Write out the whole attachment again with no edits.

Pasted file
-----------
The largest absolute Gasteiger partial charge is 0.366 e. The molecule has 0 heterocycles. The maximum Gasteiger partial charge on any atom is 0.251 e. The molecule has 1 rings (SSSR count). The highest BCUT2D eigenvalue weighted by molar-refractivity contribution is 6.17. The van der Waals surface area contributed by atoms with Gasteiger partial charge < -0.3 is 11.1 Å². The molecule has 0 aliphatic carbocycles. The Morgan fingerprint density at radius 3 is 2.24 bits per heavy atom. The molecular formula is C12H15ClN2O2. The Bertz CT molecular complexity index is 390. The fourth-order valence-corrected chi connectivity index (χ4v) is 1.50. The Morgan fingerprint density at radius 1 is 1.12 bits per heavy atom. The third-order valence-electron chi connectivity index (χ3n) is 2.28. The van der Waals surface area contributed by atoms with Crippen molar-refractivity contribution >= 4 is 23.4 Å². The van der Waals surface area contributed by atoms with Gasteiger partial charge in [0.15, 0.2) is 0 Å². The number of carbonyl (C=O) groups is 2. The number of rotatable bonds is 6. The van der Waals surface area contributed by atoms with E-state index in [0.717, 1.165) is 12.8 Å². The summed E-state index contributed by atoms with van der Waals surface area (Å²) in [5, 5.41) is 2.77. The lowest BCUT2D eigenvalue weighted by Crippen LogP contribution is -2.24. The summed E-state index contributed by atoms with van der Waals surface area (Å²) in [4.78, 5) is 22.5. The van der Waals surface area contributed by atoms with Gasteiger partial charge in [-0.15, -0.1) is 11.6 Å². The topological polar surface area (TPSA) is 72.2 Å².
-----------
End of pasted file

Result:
The largest absolute Gasteiger partial charge is 0.366 e. The molecule has 0 heterocycles. The maximum Gasteiger partial charge on any atom is 0.251 e. The molecule has 1 rings (SSSR count). The highest BCUT2D eigenvalue weighted by molar-refractivity contribution is 6.17. The van der Waals surface area contributed by atoms with Gasteiger partial charge < -0.3 is 11.1 Å². The molecule has 0 aliphatic carbocycles. The Morgan fingerprint density at radius 3 is 2.24 bits per heavy atom. The molecular formula is C12H15ClN2O2. The Bertz CT molecular complexity index is 390. The fourth-order valence-corrected chi connectivity index (χ4v) is 1.50. The Morgan fingerprint density at radius 1 is 1.12 bits per heavy atom. The third-order valence-electron chi connectivity index (χ3n) is 2.28. The van der Waals surface area contributed by atoms with Crippen molar-refractivity contribution >= 4 is 23.4 Å². The van der Waals surface area contributed by atoms with Gasteiger partial charge in [0.15, 0.2) is 0 Å². The number of carbonyl (C=O) groups is 2. The number of rotatable bonds is 6. The van der Waals surface area contributed by atoms with E-state index in [0.717, 1.165) is 12.8 Å². The summed E-state index contributed by atoms with van der Waals surface area (Å²) in [5, 5.41) is 2.77. The lowest BCUT2D eigenvalue weighted by Crippen LogP contribution is -2.24. The summed E-state index contributed by atoms with van der Waals surface area (Å²) in [4.78, 5) is 22.5. The van der Waals surface area contributed by atoms with Gasteiger partial charge in [-0.15, -0.1) is 11.6 Å². The topological polar surface area (TPSA) is 72.2 Å².